Girls—women—and their bodies were sacred lands of the unknown to us Moore boys.

Unbidden—completely unbidden—an image of Josey flashed through my mind’s eye. Her full lips parted, her big eyes closed, causing her thick black lashes to catch droplets of water before they dripped over her sharp cheekbones. Her head would be lolled back as shower spray melted bubbles of slippery soap, sliding down her bare skin as they dissolved. Her legs would be parted, and maybe one hand would be braced against the wall of the shower while the other moved in a steady rhythm.

Holding that huge, glass dildo.

I swallowed a sudden rush of salvia and, unable to help myself, I leaned closer to the sex toy, examining it and comparing its size against my own.

I was bigger.

But not by much.

And for some reason, this realization made me instantly hard.


Of course I knew Josey was a woman, but until this moment, I’d never really thought of her that way. Not even the tampon-mountain drove the point home. Up until this point, she was someone I liked as a person, someone who made me laugh, who was smart and compassionate, someone around whom I felt completely comfortable. A good—no, a great companion.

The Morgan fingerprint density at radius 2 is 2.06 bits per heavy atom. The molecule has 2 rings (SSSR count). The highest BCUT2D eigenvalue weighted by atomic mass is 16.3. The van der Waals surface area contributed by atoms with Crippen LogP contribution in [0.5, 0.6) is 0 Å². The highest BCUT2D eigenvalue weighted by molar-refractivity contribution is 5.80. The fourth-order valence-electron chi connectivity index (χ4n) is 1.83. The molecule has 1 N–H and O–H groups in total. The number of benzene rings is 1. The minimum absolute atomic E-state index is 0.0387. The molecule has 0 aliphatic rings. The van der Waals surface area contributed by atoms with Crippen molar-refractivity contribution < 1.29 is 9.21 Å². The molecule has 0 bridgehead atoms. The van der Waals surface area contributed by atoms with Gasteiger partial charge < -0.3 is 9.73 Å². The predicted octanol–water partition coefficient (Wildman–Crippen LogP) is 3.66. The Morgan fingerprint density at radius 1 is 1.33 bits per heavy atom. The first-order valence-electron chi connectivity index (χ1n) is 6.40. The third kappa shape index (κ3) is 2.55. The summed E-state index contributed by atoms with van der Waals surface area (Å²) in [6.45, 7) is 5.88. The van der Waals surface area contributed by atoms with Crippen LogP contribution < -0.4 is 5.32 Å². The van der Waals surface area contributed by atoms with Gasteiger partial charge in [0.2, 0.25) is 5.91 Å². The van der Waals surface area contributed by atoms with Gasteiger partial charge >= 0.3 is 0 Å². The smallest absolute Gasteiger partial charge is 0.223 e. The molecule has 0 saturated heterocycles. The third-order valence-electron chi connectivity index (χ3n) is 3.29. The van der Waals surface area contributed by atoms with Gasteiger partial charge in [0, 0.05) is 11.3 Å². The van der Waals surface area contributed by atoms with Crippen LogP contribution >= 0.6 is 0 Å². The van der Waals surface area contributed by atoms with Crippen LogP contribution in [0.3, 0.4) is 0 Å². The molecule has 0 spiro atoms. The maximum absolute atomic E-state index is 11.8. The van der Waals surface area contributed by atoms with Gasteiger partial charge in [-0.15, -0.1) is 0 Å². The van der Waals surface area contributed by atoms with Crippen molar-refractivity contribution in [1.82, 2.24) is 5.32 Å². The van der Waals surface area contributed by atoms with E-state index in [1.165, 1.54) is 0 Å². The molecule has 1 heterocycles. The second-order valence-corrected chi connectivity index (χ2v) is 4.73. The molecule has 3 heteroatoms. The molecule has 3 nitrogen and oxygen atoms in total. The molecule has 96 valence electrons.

She was still all of those things, except—

Except now I’ve pictured her naked.

Toot's Review

Let me start by saying the predictable book lover/reviewer opener “I’m a huge fan of this series and of the authors”. And I’m a huge fan of erotic romance, contemporary romance and rom-com. When my reading passions mix, it can be an utterly magical reading experience to the point that I want to crawl into the book and visit with my new-found tribe while we ride unicorns down a rainbow into a glimmering sunset or it can be like I stepped out of my comfy car and into something stinky, yucky, squishy, icky and I can’t get it off the bottom of said shoes even with all the handwipes in the world.

Now with those images in your head, let’s talk about the book. The Varlet and the Voyeur (Rugby Book 4) by Penny Reid & L.H. Cosway is a contemporary sports romance/rom-com at its core with a bit of eroticism as the subject matter that when brought to light brings the hero and heroine together. What’s the eroticism you ask????? Voyeurism. Yep and this is where I have my druthers about the book. The book sets up the hero (William) as being publicly scandalized in a rag magazine wherein a prostitute made up a story about the hero hiring two prostitutes and then watching them be together. The shocker is that the story with the prostitutes is untrue but the voyeurism isn’t. So for most of the book, the outside world demonizes him as a pervert and as a result he needs a babysitter to keep him on the straight and narrow thus enters the heroine (Josey). As with any book in this genre, eventually the two will come to their senses, roommates to lovers and a HEA takes place, easy-peasy-lemon-squeezy…..but………